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Czech president criticizes Obama's bailout plan

BERLIN — The president of the European Union on Wednesday ripped the Obama administration's economic policies, calling its massive deficit spending and bank bailouts "a road to hell."

The comments by Prime Minister Mirek Topolanek of the Czech Republic, which holds the EU's rotating presidency, startled some U.S. and European officials, who are preparing for President Barack Obama's visit next week to several European cities, including Prague, the Czech capital.

In an address to the European Parliament in Strasbourg, France, Topolanek abandoned diplomatic niceties and blasted Washington for approving a $787 billion economic stimulus package, which he said encouraged "protectionist" trade policies. He said the overall U.S. strategy for ending the recession would flood global markets with too many dollars and lead to bigger problems.

"All of these steps, these combinations and permanency, is the road to hell," Topolanek said. "The United States did not take the right path."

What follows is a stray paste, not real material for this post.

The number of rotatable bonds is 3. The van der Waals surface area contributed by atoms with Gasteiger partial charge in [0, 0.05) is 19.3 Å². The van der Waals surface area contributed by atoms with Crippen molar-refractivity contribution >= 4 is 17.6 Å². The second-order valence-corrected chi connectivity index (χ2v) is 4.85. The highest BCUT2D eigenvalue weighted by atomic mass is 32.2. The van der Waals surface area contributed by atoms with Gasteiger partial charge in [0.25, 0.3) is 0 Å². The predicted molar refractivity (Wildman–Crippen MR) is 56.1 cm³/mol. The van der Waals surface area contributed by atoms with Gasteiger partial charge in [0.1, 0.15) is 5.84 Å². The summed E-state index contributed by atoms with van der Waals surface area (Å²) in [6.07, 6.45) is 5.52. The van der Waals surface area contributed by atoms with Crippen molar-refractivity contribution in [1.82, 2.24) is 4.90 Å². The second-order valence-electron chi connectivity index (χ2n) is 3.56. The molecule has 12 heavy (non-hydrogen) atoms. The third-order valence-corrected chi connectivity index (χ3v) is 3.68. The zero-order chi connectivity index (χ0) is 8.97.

Topolanek's critique came one day after his government was toppled by a no-confidence vote by opposition lawmakers in the Czech Parliament. Although he will remain prime minister for the time being, his shaky position at home raised questions about whether he could remain effective as the EU president until his country's six-month term expires at the end of June.

Topolanek's speech to the European Parliament angered some legislators, who rebuked him for presuming that all members of the European Union agreed with his harsh criticism of Washington, or the way he delivered it.

"You still haven't understood what the job of the EU presidency is," said Martin Schultz, a German legislator and leader of the Socialist bloc in the Parliament.

In Washington

Democrats mirror Obama budget priorities: Congressional Democrats welcomed President Barack Obama to the Capitol Wednesday and unveiled budget blueprints that embrace his key priorities and point the way for major legislation on health care, energy and education. Democrats decided to cut spending below levels envisioned in the plan Obama presented less than a month ago, but administration officials and congressional leaders said any differences were modest.

Paulson to write about meltdown: A book coming this fall will offer one of the ultimate inside takes on the economic crisis — from former Secretary of the Treasury Henry M. Paulson Jr. All profits will go to charity.

Czech president criticizes Obama's bailout plan 03/25/09 [Last modified: Wednesday, March 25, 2009 9:58pm]
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